Tuesday, 15 November 2016

Christmas in the Countryside and What You Need to Know

Christmas in the countryside is a beautiful experience, with frosty fields sparkling in the Winter sun and quaint village festivities to get involved with.  Supping mulled wine in front of an open fire in a country pub and taking long, crisp walks with the pup all adds to the wonderful charm of Christmas in the countryside.  If you're thinking of spending Christmas in the countryside, here's a few tips to prepare for the season ahead.

1. You will need a 4 x 4 (or know a farmer with a tractor)

 Navigating country lanes in Winter is an experience in itself.  Especially if you're a country Mum with several excitable children squabbling in the back and at least half a dozen Spaniels and Labradors, whilst trying to successfully wind your way through mud or snow riddled lanes and avoid being squished by on coming farm machinery.

2. Stack up on the mulled wine and mince pies (homemade of course)

Christmas in the countryside is a very social affair.  There's always somebody popping round to drop off a card, a bottle of home made sloe gin (to sample of course) or to catch up on the latest gossip.  Often with a dog or two in tow, so don't be too precious about Winter sludge being dragged through the kitchen.  

This is, of course, unless your nearest human neighbour is too many miles away and you only have to be concerned with neighbours of the cattle or sheep variety escaping in to your back yard.

3. Layers, layers and more layers!

Make sure you have an abundance of knitwear and a decent Winter jacket.  Invest in a good pair of neoprene wellies to keep toes toasty and a hat to keep the rain or snow off.  Country folk are made of sterner stuff when it comes to the British weather so make sure you don't miss out on all the wonderful, and often outdoor, Christmas activities by kitting yourself out with suitable attire.  Fleece gilets are a country staple for layering, along with a robust waterproof and windproof coat. A splash of tweed wouldn't be out of place either - although, we'd recommend avoiding the head to toe tweed ensemble of plus fours, waistcoat, sports jacket and deer stalker hat look (unless you're on a shoot day).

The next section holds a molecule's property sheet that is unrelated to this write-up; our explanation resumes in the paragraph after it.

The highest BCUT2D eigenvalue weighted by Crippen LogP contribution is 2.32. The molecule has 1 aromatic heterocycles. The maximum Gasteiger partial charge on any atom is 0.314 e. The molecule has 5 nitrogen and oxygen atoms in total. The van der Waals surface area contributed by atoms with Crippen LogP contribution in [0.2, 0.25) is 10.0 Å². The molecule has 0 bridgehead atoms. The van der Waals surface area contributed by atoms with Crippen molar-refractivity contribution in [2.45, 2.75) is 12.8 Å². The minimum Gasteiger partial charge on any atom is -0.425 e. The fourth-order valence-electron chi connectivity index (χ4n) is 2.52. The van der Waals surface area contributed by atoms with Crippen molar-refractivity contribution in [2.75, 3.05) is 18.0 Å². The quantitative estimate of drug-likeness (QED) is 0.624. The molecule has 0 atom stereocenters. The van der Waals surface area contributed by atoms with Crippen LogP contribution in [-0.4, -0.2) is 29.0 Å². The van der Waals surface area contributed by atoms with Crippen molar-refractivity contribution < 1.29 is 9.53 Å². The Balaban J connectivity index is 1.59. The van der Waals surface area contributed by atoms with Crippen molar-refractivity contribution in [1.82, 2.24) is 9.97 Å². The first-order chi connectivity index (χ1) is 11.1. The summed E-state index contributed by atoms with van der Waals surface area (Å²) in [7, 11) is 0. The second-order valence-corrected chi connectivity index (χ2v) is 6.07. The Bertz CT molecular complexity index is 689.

4. The Christmas tree farm visit

Country dwellers tend to appreciate natures gifts more than most, and that includes the Christmas tree.  You won't see a plastic Christmas tree in a country house (if you do, it's a rare breed indeed!).  A trip to the local Christmas tree farm is usually a family outing due to the likely hood of Dad returning with the nearest 'that'll do' tree.  It's usually Mum who supervises the Christmas tree purchase as the dimensions, spread and species are all important things to consider, don't you know!

5. Roasting chestnuts on an open fire is actually a thing, not just a song

A crackling open fire is as common in the countryside as pigeons are to the city.  So roasting a few seasonal chestnuts on one is a rather satisfying and rewarding activity to take part in.  The sweet, nutty flavour of a roasted chestnut is sure to bring out your festive spirit and also gives the man of the house an opportunity to poke and prod the fire some more, which, of course, is the Winter equivalent of a BBQ.

6. Christmas Day down the local

There's something special about taking a stroll in the Winter cold to the local pub and being greeted by log burner warmth and a festive and jovial atmosphere.  With an abundance of waggy tails and friendly faces on Christmas Day, it's a standard tradition for villagers to gather at the local pub for a mulled wine whilst the turkey slowly roasts in the Aga. 

7. Get your walking feet at the ready

If you reside in the country, you will have a dog (or several).  And with a dog comes many miles of walking across beautiful landscapes.  We love our walks, and one of the most enjoyable is the Christmas day post lunch ramble.  Wrap up well and embrace whatever the weather throws at you.  And if you just so happen to pass a country pub on route, it would be considered rude (or mad) not to pop inside and warm up for a while before the long trek home.

Picture Credits: Pinterest